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At the Feet of The Mother

Puja Days in the Ashram

Here in the ashram Puja Days are a quiet affair. There are no outer celebrations of any kind. The Mother’s chair is brought out for Pranam as the Mother used to give Darshan on the four Puja days, that is, Saraswati Puja in February, Durga Puja, Lakshmi Puja and Kali Puja in October / November. Many gods and goddesses would come when she would meditate, a truth not only confirmed by the Mother and Sri Aurobindo but also felt by some sadhaks. There are quite a number of conversations of the Mother on this subject. During the special Puja days, the corresponding Goddess would come, often a couple of days before and be more active in the atmosphere. In view of that, the Mother had started giving these special darshans on Puja days sometime during the mid-forties. Here is a report of the event.

“Once a newly-arrived sadhika from Calcutta felt the lack of festivities in the Ashram on such a great day as the Ashtami of Durga Puja. She meticulously decorated with flowers the staircase leading up to Sri Aurobindo’s room. Her earnestness had earned for all of us the special blessings of the Mother on this and other ceremonial days, e.g., Lakshmi Puja, Kali Puja, etc. At sunset, the Mother would appear at the landing of her staircase.

A year or two later she started coming down and the floor around her chair was decorated with coloured designs called alpana in Bengali. The lights of the Pranam hall were dazzling. This set time was altered to 10 a.m. in 1951 and continued up to 1961. With the beginning of 1962, these occasions have ceased to be observed.”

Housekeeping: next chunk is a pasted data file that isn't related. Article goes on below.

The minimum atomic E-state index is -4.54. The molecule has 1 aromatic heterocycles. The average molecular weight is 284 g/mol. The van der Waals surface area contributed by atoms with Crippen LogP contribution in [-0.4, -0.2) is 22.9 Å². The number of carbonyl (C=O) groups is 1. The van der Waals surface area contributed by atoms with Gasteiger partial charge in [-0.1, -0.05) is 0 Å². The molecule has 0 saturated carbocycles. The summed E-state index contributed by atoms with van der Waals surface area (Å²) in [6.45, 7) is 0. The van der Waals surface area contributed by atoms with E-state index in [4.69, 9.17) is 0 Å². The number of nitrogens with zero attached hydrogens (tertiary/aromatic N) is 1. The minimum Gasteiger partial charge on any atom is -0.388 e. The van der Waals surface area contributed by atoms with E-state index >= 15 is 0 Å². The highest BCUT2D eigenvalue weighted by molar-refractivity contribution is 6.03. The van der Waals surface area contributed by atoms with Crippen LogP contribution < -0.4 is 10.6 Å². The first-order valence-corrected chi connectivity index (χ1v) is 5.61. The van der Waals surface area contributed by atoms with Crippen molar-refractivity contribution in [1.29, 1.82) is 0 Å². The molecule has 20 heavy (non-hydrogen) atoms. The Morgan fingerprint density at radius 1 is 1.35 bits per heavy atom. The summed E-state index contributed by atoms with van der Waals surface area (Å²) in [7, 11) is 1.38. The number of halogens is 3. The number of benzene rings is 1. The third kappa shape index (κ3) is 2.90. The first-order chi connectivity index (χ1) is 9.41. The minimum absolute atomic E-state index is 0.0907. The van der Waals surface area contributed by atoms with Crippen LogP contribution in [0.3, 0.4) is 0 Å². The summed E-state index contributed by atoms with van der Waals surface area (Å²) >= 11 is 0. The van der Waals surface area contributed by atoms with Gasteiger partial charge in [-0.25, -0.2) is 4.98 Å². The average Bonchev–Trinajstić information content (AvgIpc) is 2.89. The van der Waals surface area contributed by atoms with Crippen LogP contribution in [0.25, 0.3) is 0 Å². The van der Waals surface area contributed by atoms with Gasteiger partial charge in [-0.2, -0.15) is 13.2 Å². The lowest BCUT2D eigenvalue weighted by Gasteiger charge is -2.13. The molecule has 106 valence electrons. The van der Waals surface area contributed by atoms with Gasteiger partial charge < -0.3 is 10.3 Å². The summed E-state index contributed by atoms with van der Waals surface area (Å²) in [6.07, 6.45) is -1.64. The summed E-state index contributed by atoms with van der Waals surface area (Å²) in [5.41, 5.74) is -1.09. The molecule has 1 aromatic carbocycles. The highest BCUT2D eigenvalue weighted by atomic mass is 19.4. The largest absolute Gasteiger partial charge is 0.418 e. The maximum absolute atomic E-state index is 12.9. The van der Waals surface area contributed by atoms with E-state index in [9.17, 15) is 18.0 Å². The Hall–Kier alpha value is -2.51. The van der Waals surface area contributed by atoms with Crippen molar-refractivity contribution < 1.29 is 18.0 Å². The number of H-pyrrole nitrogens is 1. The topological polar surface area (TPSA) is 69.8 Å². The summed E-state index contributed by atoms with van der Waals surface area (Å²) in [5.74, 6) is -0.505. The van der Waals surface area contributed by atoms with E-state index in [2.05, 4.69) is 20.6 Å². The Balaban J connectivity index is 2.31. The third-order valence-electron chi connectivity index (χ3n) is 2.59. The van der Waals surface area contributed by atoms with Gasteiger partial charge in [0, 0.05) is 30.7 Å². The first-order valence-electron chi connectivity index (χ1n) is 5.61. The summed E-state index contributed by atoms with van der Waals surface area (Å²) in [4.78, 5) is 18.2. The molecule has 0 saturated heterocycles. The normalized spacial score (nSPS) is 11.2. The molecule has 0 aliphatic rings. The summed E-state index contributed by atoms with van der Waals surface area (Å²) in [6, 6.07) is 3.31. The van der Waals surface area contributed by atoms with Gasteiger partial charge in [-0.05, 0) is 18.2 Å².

I feel the celebration of Durga Puja may have had something to do with the Second World war victory as well, though an outer occasion as mentioned became an excuse. For the Mother and Sri Aurobindo, the gods and goddesses are living realities and conscious forces, aspects of the One Supreme. However as in all things they did not much subscribe to the traditional forms of worship and insisted rather on an inner change which would be our true worship offered to the great cosmic powers. All this is described beautifully in the book The Mother. Similarly, the Mother was not in favour of air and sound pollution through crackers. She saw in outer festivities more of a vital thing whereas the celebration was more of a quiet inner observance of an inner event.

At the same time, as you can well see above, She was not attached to any fixed form and the Puja Pranams stopped since 1962. However something of that is still observed in the Ashram in the form of decorating the Meditation Hall and Her chair. Many sadhaks do read the portions on Mahalakshmi and Mahakali on these days. What I can say from my personal experience is that something does come down and there is indeed a special feeling a special atmosphere during those days. Sometimes when I had completely forgotten about the event or the special day, I felt suddenly and inexplicably drawn to the place where the Mother’s chair is kept. Maybe Her Presence is stronger due to the intense concentration of the disciples and the faith but nevertheless, it is felt to be a special day.

Of course, the integral yoga does not depend upon observing or not observing these events, yet the Divine Mother uses every little door as an opening through which the Divine can enter a sadhak’s consciousness and work within it.


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It is not the personality, the character that is of the first importance in rebirth — it is the psychic being who stands behind the evolution of the nature and evolves with it.